The other player in the game was Eric Bloodaxe, previously King of Norway from 930 to 934. After a number of successful operations elsewhere, he came to Northumbria and appears at some point to have set himself up as king. King Eadred responded harshly to the northern defectors by launching a destructive raid on Northumbria, which notably included burning the Ripon monastery founded by St. Wilfrid. Although his forces sustained heavy losses in the Battle of Castleford (as he returned home), Eadred managed to check his rival by promising the latter's supporters even greater havoc if they did not desert the foreign prince. The Northumbrians appeased the English king and paid compensation. [7]

Eric Bloodaxe 10th-century Norwegian ruler

Eric Haraldsson, nicknamed Eric Bloodaxe, was a 10th-century Norwegian ruler. It is widely speculated that he had short-lived terms as King of Norway and twice as King of Northumbria.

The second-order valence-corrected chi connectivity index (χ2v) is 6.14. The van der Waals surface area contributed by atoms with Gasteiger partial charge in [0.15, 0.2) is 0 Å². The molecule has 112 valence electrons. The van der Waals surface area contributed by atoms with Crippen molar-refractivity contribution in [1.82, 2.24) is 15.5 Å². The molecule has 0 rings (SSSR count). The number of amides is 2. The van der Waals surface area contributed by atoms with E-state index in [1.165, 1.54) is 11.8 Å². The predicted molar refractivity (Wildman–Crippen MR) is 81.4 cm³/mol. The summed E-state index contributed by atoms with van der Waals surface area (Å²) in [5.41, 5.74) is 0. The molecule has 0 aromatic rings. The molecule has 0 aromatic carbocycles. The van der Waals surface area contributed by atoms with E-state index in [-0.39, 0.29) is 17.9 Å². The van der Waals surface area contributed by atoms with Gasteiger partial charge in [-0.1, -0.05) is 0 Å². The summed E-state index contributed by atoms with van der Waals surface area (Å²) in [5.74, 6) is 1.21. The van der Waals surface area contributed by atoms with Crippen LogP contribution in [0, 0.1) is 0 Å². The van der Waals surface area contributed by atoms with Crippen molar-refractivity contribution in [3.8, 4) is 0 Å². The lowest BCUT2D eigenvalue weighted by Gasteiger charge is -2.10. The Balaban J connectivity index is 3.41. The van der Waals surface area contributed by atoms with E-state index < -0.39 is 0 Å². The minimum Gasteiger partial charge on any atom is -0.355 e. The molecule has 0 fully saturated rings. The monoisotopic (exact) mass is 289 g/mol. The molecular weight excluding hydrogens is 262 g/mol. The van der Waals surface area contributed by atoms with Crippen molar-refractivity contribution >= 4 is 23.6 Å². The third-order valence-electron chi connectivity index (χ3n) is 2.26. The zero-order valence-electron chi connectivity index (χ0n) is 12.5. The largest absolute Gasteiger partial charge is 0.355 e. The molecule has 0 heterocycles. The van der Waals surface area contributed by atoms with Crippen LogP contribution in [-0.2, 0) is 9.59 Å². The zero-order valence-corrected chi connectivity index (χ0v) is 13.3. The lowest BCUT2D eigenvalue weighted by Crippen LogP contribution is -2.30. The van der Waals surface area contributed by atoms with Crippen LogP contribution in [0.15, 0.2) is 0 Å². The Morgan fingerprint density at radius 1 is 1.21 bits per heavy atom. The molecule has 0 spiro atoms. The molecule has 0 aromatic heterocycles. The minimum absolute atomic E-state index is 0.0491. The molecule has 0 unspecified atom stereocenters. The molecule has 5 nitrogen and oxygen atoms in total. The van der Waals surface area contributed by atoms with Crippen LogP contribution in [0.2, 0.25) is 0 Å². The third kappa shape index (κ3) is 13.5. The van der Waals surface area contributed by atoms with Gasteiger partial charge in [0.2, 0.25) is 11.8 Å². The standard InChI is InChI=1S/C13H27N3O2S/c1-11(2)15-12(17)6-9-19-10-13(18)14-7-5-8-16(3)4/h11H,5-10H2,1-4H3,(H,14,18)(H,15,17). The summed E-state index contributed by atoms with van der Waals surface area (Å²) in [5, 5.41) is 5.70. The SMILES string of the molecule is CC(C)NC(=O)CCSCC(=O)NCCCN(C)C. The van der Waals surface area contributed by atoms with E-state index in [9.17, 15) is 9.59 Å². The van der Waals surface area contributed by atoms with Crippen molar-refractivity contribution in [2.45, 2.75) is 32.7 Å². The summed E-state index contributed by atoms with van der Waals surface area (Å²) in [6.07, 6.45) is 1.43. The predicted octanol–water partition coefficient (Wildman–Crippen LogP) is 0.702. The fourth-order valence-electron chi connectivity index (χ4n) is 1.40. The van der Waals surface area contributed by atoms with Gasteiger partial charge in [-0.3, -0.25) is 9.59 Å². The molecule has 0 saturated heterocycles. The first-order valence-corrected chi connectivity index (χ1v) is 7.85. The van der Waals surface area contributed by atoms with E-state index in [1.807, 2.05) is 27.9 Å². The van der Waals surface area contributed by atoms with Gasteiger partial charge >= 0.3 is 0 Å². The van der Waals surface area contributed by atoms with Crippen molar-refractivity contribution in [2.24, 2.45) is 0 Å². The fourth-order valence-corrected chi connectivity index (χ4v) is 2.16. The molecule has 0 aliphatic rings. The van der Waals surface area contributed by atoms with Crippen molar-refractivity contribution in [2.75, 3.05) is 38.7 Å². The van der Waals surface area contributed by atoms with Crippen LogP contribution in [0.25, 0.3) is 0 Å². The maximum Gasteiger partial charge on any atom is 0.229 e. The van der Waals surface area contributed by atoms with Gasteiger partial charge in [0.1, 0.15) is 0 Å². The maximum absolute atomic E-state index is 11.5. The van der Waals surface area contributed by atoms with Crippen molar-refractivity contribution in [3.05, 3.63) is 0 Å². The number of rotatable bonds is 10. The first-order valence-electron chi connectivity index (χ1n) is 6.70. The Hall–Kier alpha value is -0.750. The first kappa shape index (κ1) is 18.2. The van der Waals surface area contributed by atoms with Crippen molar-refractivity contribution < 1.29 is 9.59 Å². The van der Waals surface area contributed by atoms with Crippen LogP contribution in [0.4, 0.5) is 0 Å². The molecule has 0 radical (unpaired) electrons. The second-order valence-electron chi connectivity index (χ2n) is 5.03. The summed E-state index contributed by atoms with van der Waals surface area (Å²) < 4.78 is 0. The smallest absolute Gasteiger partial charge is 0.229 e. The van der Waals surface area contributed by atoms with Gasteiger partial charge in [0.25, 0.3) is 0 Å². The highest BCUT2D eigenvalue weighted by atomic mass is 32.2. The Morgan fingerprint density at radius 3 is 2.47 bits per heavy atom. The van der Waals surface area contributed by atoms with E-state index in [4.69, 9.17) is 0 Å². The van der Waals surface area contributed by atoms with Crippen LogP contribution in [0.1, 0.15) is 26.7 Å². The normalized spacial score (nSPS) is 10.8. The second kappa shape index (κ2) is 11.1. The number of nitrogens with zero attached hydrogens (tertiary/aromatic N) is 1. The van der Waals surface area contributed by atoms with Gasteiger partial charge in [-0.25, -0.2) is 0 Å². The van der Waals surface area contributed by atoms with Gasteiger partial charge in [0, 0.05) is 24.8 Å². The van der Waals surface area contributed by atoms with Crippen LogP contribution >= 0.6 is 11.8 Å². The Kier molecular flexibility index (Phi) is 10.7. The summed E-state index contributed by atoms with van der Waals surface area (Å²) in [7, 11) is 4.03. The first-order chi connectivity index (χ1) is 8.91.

Ripon cathedral city in the Borough of Harrogate, North Yorkshire, England

Ripon is a cathedral city in the Borough of Harrogate, North Yorkshire, England. Historically part of the West Riding of Yorkshire, it is located at the confluence of two tributaries of the River Ure, the Laver and Skell. The city is noted for its main feature, Ripon Cathedral which is architecturally significant, as well as the Ripon Racecourse and other features such as its market. The city itself is just over 1,300 years old.

Wilfrid 7th-century Anglo-Saxon bishop and saint

Wilfrid was an English bishop and saint. Born a Northumbrian noble, he entered religious life as a teenager and studied at Lindisfarne, at Canterbury, in Gaul, and at Rome; he returned to Northumbria in about 660, and became the abbot of a newly founded monastery at Ripon. In 664 Wilfrid acted as spokesman for the Roman position at the Synod of Whitby, and became famous for his speech advocating that the Roman method for calculating the date of Easter should be adopted. His success prompted the king's son, Alhfrith, to appoint him Bishop of Northumbria. Wilfrid chose to be consecrated in Gaul because of the lack of what he considered to be validly consecrated bishops in England at that time. During Wilfrid's absence Alhfrith seems to have led an unsuccessful revolt against his father, Oswiu, leaving a question mark over Wilfrid's appointment as bishop. Before Wilfrid's return Oswiu had appointed Ceadda in his place, resulting in Wilfrid's retirement to Ripon for a few years following his arrival back in Northumbria.